Advice on Ordering Seeds


A photo of AmySeed catalogs have been streaming into my mailbox and whetting my appetite for spring. If there was a 12 step meeting for vegetable seeds, I surely would be a candidate – I find the descriptions irresistible and want to plant everything I see. However, I've learned over the years that carefully selecting which seeds to grow in the garden will greatly enhance my success. Here are some thoughts for you to consider.

Length of Growing Season  

Probably the most important aspect for you to consider when purchasing seed varieties is the length of your growing season. For example, there are many wonderful heirloom varieties that I would like to grow, but some of them require a very long period of warm weather to mature and I might be better off choosing a different variety. Conversely, there are some cool weather crops, such as peas and lettuce that require a period of relatively moderate temperatures to grow well.

So, when deciding whether or not to purchase a particular vegetable seed, you first must ask yourself this question: Is my season long enough for this particular vegetable to grow? Answering this question can be a bit complicated. Finding out which zone you live in can help you determine your period of frost-free weather for planting frost-sensitive vegetables. But there are other temperature related variables that are important as well, such as considering just how hot your daytime temperatures are likely to get, amount of rainfall (which will affect your soil temperature) or if your nights cool off significantly due to your proximity to the ocean, etc.

With time, the answers to these questions will come to you easily. But if you are a beginning gardener, calling the seed supplier and providing details as to your growing conditions will help them answer this question. You can also ask other gardeners, such as neighbors or gardeners on forums such as the Kitchen Gardeners forum.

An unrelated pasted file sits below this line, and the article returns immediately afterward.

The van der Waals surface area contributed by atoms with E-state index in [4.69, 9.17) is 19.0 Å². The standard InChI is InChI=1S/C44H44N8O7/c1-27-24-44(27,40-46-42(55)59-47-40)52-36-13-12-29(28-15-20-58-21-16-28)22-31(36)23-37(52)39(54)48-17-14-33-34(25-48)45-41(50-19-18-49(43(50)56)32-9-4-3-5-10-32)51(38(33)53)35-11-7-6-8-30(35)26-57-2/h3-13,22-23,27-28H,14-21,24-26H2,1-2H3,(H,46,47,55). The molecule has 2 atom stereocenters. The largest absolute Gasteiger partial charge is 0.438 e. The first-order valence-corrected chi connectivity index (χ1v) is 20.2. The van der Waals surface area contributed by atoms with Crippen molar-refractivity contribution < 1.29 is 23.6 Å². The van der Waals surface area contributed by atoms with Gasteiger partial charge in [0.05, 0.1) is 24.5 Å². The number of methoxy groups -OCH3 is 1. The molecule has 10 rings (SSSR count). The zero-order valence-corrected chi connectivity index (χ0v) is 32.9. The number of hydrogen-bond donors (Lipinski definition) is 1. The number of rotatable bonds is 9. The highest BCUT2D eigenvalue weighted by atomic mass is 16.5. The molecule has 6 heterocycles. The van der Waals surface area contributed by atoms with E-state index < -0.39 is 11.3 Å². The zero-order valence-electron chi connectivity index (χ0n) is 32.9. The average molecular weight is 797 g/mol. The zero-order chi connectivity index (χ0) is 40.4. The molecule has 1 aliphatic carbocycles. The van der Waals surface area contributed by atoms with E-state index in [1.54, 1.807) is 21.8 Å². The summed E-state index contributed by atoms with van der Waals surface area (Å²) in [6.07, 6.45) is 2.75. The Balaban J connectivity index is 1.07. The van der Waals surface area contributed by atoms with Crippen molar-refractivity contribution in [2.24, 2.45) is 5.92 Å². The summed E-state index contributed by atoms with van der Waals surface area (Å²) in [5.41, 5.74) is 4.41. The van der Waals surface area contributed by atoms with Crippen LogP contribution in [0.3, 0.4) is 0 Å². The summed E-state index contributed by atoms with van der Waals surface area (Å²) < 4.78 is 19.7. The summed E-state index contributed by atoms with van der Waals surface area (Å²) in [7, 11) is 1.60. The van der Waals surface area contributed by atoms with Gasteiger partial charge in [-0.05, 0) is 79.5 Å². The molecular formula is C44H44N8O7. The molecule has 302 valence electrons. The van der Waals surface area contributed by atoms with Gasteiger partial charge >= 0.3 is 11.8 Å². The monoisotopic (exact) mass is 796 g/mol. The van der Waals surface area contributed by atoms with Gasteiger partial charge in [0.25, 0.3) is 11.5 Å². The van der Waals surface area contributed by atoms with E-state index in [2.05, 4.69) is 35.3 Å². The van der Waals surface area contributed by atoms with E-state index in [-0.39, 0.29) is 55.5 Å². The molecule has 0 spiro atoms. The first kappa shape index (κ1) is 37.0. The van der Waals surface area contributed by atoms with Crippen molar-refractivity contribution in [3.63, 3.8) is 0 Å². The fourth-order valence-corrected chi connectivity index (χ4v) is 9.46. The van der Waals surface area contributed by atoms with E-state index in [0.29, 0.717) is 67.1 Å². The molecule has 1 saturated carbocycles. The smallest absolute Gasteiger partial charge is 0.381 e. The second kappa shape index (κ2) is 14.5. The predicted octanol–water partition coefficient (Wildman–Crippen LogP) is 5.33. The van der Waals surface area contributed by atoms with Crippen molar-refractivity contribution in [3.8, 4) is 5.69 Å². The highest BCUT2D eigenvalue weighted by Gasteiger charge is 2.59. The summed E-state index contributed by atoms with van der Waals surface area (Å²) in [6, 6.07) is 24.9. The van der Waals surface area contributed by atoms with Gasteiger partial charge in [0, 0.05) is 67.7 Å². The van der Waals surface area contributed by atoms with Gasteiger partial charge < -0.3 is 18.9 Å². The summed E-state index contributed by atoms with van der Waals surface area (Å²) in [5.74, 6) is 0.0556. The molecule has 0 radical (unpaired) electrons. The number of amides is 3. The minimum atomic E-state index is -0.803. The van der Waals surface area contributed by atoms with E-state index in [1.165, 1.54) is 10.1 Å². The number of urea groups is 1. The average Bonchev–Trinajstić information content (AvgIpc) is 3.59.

Melissa savoy cabbage 

MegandKris DiMercurio
2/6/2013 3:27:16 PM

I get so excited over the description of seeds too! I have made 4 seed orders this year because I can't NOT open the magazines that come in my mailbox! Check out my blog - I just made an indoor plant stand with directions too :) -Meg

3/1/2011 7:37:00 AM

kathy, alfalfa hay will have alfalfa seeds in it. you could let hay rot for a while and the seeds will die. sometimes you can find a farmer with rotted hay which he will give away. very good for your garden. regarding the money saving ideas for seed, bean seed couldn't be easier to save yourself. just let the last beans dry on the stalk. good free way to have as many seeds as you need and enough to share. tomato seed is another easy seed to save. you could even buy heirloom tomatoes from the market and just squirt out the seeds and plant. corn, too. as long as they are not hybrids.

Kathleen Pedigo
2/28/2011 1:03:38 PM

I cannot find straw; would high grade alfalfa hay be ok to put in my vegetable garden? Thank you. Kathy Pedigo

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